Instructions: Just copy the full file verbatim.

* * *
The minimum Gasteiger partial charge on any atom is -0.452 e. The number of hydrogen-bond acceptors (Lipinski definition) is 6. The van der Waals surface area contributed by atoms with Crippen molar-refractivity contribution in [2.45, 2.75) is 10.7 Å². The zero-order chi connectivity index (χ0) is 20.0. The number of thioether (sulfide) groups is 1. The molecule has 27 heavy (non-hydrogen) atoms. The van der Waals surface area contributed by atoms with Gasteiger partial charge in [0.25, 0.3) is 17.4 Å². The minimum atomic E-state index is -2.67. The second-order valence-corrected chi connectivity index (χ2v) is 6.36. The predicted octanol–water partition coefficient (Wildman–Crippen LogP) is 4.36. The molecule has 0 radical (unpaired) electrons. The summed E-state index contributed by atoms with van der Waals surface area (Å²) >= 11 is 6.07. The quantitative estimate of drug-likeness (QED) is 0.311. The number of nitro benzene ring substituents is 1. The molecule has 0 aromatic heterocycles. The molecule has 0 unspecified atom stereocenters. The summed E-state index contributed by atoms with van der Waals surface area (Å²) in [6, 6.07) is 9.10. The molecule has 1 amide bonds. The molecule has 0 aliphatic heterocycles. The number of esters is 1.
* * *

The minimum Gasteiger partial charge on any atom is -0.452 e. The number of hydrogen-bond acceptors (Lipinski definition) is 6. The van der Waals surface area contributed by atoms with Crippen molar-refractivity contribution in [2.45, 2.75) is 10.7 Å². The zero-order chi connectivity index (χ0) is 20.0. The number of thioether (sulfide) groups is 1. The molecule has 27 heavy (non-hydrogen) atoms. The van der Waals surface area contributed by atoms with Gasteiger partial charge in [0.25, 0.3) is 17.4 Å². The minimum atomic E-state index is -2.67. The second-order valence-corrected chi connectivity index (χ2v) is 6.36. The predicted octanol–water partition coefficient (Wildman–Crippen LogP) is 4.36. The molecule has 0 radical (unpaired) electrons. The summed E-state index contributed by atoms with van der Waals surface area (Å²) >= 11 is 6.07. The quantitative estimate of drug-likeness (QED) is 0.311. The number of nitro benzene ring substituents is 1. The molecule has 0 aromatic heterocycles. The molecule has 0 unspecified atom stereocenters. The summed E-state index contributed by atoms with van der Waals surface area (Å²) in [6, 6.07) is 9.10. The molecule has 1 amide bonds. The molecule has 0 aliphatic heterocycles. The number of esters is 1.